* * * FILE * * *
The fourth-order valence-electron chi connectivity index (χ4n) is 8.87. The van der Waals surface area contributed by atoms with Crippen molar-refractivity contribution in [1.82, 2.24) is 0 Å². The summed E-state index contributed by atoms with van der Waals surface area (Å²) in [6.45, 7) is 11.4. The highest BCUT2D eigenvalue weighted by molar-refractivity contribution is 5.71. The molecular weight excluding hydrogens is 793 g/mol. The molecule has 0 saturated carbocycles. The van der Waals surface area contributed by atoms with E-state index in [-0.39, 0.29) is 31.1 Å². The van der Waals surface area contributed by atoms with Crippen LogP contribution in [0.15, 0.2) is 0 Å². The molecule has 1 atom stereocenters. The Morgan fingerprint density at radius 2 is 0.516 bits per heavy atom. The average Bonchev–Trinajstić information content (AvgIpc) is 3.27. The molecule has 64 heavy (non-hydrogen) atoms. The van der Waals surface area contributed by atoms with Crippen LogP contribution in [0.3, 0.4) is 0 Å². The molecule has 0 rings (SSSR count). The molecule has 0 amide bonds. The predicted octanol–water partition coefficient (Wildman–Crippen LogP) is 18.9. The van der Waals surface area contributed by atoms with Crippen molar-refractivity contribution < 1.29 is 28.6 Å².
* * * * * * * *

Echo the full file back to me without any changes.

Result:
The fourth-order valence-electron chi connectivity index (χ4n) is 8.87. The van der Waals surface area contributed by atoms with Crippen molar-refractivity contribution in [1.82, 2.24) is 0 Å². The summed E-state index contributed by atoms with van der Waals surface area (Å²) in [6.45, 7) is 11.4. The highest BCUT2D eigenvalue weighted by molar-refractivity contribution is 5.71. The molecular weight excluding hydrogens is 793 g/mol. The molecule has 0 saturated carbocycles. The van der Waals surface area contributed by atoms with E-state index in [-0.39, 0.29) is 31.1 Å². The van der Waals surface area contributed by atoms with Crippen LogP contribution in [0.15, 0.2) is 0 Å². The molecule has 1 atom stereocenters. The Morgan fingerprint density at radius 2 is 0.516 bits per heavy atom. The average Bonchev–Trinajstić information content (AvgIpc) is 3.27. The molecule has 64 heavy (non-hydrogen) atoms. The van der Waals surface area contributed by atoms with Crippen LogP contribution in [0.3, 0.4) is 0 Å². The molecule has 0 rings (SSSR count). The molecule has 0 amide bonds. The predicted octanol–water partition coefficient (Wildman–Crippen LogP) is 18.9. The van der Waals surface area contributed by atoms with Crippen molar-refractivity contribution < 1.29 is 28.6 Å².